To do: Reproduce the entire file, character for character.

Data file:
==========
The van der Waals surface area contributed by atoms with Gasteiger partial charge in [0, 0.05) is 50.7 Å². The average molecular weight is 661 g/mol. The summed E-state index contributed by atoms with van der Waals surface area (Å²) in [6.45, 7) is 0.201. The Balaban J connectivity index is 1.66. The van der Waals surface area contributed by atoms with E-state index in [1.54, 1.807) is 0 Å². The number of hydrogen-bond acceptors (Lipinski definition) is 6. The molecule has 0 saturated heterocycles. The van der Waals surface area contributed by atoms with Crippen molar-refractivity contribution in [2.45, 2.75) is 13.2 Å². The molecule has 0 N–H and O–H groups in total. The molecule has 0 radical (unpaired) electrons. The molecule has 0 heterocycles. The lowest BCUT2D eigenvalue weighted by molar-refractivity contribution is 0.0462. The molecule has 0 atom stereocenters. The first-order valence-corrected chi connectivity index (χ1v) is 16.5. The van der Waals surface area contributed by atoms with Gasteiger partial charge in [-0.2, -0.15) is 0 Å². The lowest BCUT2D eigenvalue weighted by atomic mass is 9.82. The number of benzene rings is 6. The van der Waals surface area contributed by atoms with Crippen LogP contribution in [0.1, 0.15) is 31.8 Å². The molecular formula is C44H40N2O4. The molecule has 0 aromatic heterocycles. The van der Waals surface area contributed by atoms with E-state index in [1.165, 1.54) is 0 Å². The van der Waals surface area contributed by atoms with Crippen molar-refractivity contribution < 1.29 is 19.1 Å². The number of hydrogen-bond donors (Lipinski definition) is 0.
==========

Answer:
The van der Waals surface area contributed by atoms with Gasteiger partial charge in [0, 0.05) is 50.7 Å². The average molecular weight is 661 g/mol. The summed E-state index contributed by atoms with van der Waals surface area (Å²) in [6.45, 7) is 0.201. The Balaban J connectivity index is 1.66. The van der Waals surface area contributed by atoms with E-state index in [1.54, 1.807) is 0 Å². The number of hydrogen-bond acceptors (Lipinski definition) is 6. The molecule has 0 saturated heterocycles. The van der Waals surface area contributed by atoms with Crippen molar-refractivity contribution in [2.45, 2.75) is 13.2 Å². The molecule has 0 N–H and O–H groups in total. The molecule has 0 radical (unpaired) electrons. The molecule has 0 heterocycles. The lowest BCUT2D eigenvalue weighted by molar-refractivity contribution is 0.0462. The molecule has 0 atom stereocenters. The first-order valence-corrected chi connectivity index (χ1v) is 16.5. The van der Waals surface area contributed by atoms with Gasteiger partial charge in [-0.2, -0.15) is 0 Å². The lowest BCUT2D eigenvalue weighted by atomic mass is 9.82. The number of benzene rings is 6. The van der Waals surface area contributed by atoms with Crippen LogP contribution in [0.1, 0.15) is 31.8 Å². The molecular formula is C44H40N2O4. The molecule has 0 aromatic heterocycles. The van der Waals surface area contributed by atoms with E-state index in [1.165, 1.54) is 0 Å². The van der Waals surface area contributed by atoms with Crippen molar-refractivity contribution < 1.29 is 19.1 Å². The number of hydrogen-bond donors (Lipinski definition) is 0.